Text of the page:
Get kids active - in five easy steps
There has never been a better time to start to get your children fit and healthy. Starting with a good active life style early on can positively impact the whole life of your child. After all we all want to be good parents and part of being a good parent is to teach our children crucial life skills including how to remain fit and healthy.
With schools providing fewer sports lessons and after school activities it is becoming harder for children to enjoy an active lifestyle. So it is now up to parents to provide these life lessons and keep ourselves fit along with our children, making exercise a fun family experience.
When a child is young and has just started walking, it is hard work for them. Especially for the youngest child, who has to be fitter than the rest of the family just to keep up on any family adventure. Often they will not be interested in walking or running because of this. So it will seem like a real struggle even to get them out of the house.
We all know what it is like to go on our first run in a long time and we know how terrible and heavy we feel and how hard it seems. But we often forget that children also have to get fit. Just because the parents are active does not make the child automatically fit and active. So you as a parent will have to help them slowly get fit so that they can also enjoy outdoor activities.
This can be hard work as they have never been fit and they just want to have fun and not work out. Even adults have a problem with this concept. So, instead you have to make it into a game so they are distracted. You will know how best to distract your own child from the feelings of tiredness and heaviness and here are some of the best ways to help with that and get them active:
1. Children are naturally competitive, but can be easily put off if they do not succeed at any given activity. So any sport you do with them when they are young or just starting out needs to be fun and easy and encouragement is vitally important. Why not go to a local park where they are putting on a special walk or run with treats further apart or a finisher’s medal.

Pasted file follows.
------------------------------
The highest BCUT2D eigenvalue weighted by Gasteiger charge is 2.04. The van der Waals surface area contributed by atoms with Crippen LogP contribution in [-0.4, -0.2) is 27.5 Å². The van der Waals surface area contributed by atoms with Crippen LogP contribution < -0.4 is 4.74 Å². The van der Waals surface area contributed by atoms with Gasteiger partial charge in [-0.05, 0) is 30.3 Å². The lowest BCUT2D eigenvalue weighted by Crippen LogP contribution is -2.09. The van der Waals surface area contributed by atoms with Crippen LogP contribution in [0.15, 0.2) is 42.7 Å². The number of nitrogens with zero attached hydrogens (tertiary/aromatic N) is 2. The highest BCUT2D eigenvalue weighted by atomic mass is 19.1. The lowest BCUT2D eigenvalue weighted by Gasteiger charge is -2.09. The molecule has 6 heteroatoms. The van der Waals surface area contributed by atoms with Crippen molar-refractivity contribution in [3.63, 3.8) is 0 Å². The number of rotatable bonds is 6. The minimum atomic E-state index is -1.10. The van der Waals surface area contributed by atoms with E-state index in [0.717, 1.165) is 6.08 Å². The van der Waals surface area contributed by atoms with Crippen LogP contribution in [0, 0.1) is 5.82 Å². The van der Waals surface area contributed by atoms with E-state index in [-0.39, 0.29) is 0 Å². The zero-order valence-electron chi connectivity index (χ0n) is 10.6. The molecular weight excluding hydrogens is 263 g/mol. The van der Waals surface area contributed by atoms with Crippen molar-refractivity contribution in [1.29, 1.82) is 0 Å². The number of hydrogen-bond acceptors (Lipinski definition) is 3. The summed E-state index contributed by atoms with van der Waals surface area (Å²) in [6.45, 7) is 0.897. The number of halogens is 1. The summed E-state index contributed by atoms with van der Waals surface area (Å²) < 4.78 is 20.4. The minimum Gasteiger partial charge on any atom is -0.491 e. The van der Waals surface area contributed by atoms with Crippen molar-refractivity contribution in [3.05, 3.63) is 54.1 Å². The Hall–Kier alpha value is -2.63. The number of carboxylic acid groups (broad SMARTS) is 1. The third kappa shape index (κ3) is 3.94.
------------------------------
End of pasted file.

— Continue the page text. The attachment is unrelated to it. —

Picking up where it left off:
2. We all know that the first time is always the hardest. The next hike should be soon after so they already know that they can do it. Go on a treasure hunt or go to a park with an easy orienteering course or sign up for another fun organized hike or run or make up your own with friends who have children of a similar age who are already walking well. With our own daughter we started in the Autumn with the 2km walk home from school each day, but this was broken up with who could do the silliest walk, dance or run and also with time to stop and investigate nature along the way. By the end of two months we had a fit daughter who wanted to run and walk, rather than the daughter who wanted to be carried everywhere.
3. It is best to mix up as many sports as possible to develop your child’s motor skills. Children are natural cross trainers. The more a child is exposed to different activities (modern dance, martial arts, football, gymnastics, swimming) the more control and awareness they will have of their bodies. This will help their confidence and belief in themselves and will allow them to easily pick up any sporting activity they may want to do in the future. We want to give our children life skills such as being able to swim or ride a bike. Also by trying out many activities they will see which sports they have a natural aptitude for and enjoy. After all we may not all enjoy running but there is usually one sport that we enjoy.
4. As they get older enroll them in good local sports clubs in sports they enjoy. The activity will allow them to unwind after a busy day at school. So you are again teaching them positive ways to manage stress as they get older. Mixing up the activities will keep them enthused and interested.
5. If your child does have an interest or talent in a particular sport it is important not to have them focus on just that one sport until they are older. It is important that your child develops a range of motor skills and abilities and has a good balanced musculature, which will come from doing a range of sports. There is the possibility that your child will get bored, burnt out, or injured from focusing on just one sport. In short a child needs to be nurtured/paced in a sport, so they can build up to a certain level over a long period of time.
Active weekends and holidays as a family allows you to all get and stay active and gives you great family memories. There is nothing better than exploring an area by bike, kayak or on foot and enjoying a picnic by a lake or river and a cooling dip in the water. Staying and keeping fit as a family opens up so many choices for both you and your children and also allows you all to enjoy a long, healthy and happy life.
Fiona completed her BSc Animal Physiology followed by a PhD at the University of Cambridge where she took up triathlon 20 years ago before moving to California and spending seven years as a neuroscientist at TSRI in La Jolla. She then changed tack with her husband Gareth Speechley to both start a family and also set up a hotel and cycling and triathlon training centre in Girona, Spain which they now run all year round. They've both retrained as coaches - Gareth is a cycling and triathlon coach, with Fiona a life coach also taking sports injury and massage courses. "We get so much out of helping adults and children get into sport," she explains. They run small group training camps as well as offering self guided camps where you can just book the training sessions you require - full details at www.MasPelegri.com.
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